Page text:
"The tax authority reminds businesses that as an end user or provider of temporary labour, it’s their responsibility to be clear who pays the workers and to check the credibility of the supply chain." Quite correct. But if HMRC are now issuing guidance to businesses on how to do these checks, then surely it behoves HMRC to carry out those checks themselves before agreeing to register a PAYE scheme (which is seen as an imprimatur by HMRC)?

And I doubt that EA (whilst the most immediately visible element to this story) is the primary reason for this fraudulent modus operandi. Whilst not privy to the thinking of the people behind it all, it seems likely (and HMRC appear to think this) that the majority of fraud will come from good old-fashioned "you can't catch me" when it comes to tax collection - in this case by trading from the Philippines. So, at the risk of going full circle, why is HMRC allowing (almost enabling) PAYE schemes to be registered to these companies?

HMRC are not the bad guys - but they have some very serious questions of competence to answer.

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By [email protected]
13th May 2021 11:02

The article insinuates that the smaller Umbrella Companies are the dodgy ones. In my experience recently,2020/21, I have had self assessment clients from the bigger umbrella companies and I couldn't believe how the taxes where being calculated. I wish I could put some names here!!

I suppose BBC owns the big ones so they are trying to discredit the upcoming guys!!
BTW, I own a mini umbrella and our calculations are spot on.

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Nigel Harris
By Nigel Harris
13th May 2021 11:04

Of course most of us are working at the bottom of this food chain, where our one-time contractor clients are now being told that they have to acept employment through an umbrella company and have no idea what that company is until they receive their payslip.

Once again the Government is wilfully sidestepping the issue of the widespread use of contractors, esp in Government and council contracts, specifically to avoid employment obligations and the related costs. The whole mess of IR35 and umbrella companies only exists because no-one in Gov or Treasury wants to resolve this issue -I suspect because it suits them not to.

I have had a few discussions on this with local MPs, and frankly I don't think they have a clue what's going on!

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By dsassoon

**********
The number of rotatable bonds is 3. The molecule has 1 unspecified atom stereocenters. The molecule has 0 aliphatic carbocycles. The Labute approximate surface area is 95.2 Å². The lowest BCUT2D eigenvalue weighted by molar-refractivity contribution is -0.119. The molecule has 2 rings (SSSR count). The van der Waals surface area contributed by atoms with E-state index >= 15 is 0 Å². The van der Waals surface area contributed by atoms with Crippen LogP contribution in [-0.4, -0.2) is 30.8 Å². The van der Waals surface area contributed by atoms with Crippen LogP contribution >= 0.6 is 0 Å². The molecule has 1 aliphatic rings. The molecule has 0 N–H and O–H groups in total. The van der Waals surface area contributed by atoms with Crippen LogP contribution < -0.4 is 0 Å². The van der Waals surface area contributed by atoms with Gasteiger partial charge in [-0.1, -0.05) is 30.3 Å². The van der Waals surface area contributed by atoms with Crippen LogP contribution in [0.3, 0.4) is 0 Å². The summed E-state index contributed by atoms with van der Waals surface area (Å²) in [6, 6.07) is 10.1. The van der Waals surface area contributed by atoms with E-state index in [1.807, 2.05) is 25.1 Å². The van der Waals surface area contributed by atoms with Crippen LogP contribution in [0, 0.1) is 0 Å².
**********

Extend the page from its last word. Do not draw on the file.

13th May 2021 12:24

This is the problem when HMRC try a 'one size fits all' approach to force everyone to be a PAYE employee, just because it's suits them, not the worker.

Schemes are created to get round restrictions, that inevitably lead to circumventing and ultimately and fraud.

What happened to the old concept of being entitled to arrange your affairs to (legally) pay the least tax ?

They keep forgetting that being self employed or working via a Ltd company does not give you the same benefits or protection of being an employee, so the (minimal) tax saving are the compensation for that.

A lot of workers are happy to take the risks and lose the benefits, because it give them flexibility that suits them, and some go on to grow into full blow large employers and businesses themselves in the process - so don't penalise and restrict them.

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By Stoker
13th May 2021 12:58

This is but another phase in the continuing saga of the stupidity that is IR35.

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By dmmarler
13th May 2021 14:06

If only tax and NI were combined into one tax that would start to make these schemes less viable and certainly less tempting. As it is, I believe if the principal employer contracts for work with one large contractor then it is that primary contractor who is responsible to ensure the law is adhered to and is responsible for ensuring any subcontractors it uses make good payments of tax, pension, holidays etc. The penalties should be sufficiently large for the primary contractor to decide it is not worth it. The employee at the end of the food chain should not lose out.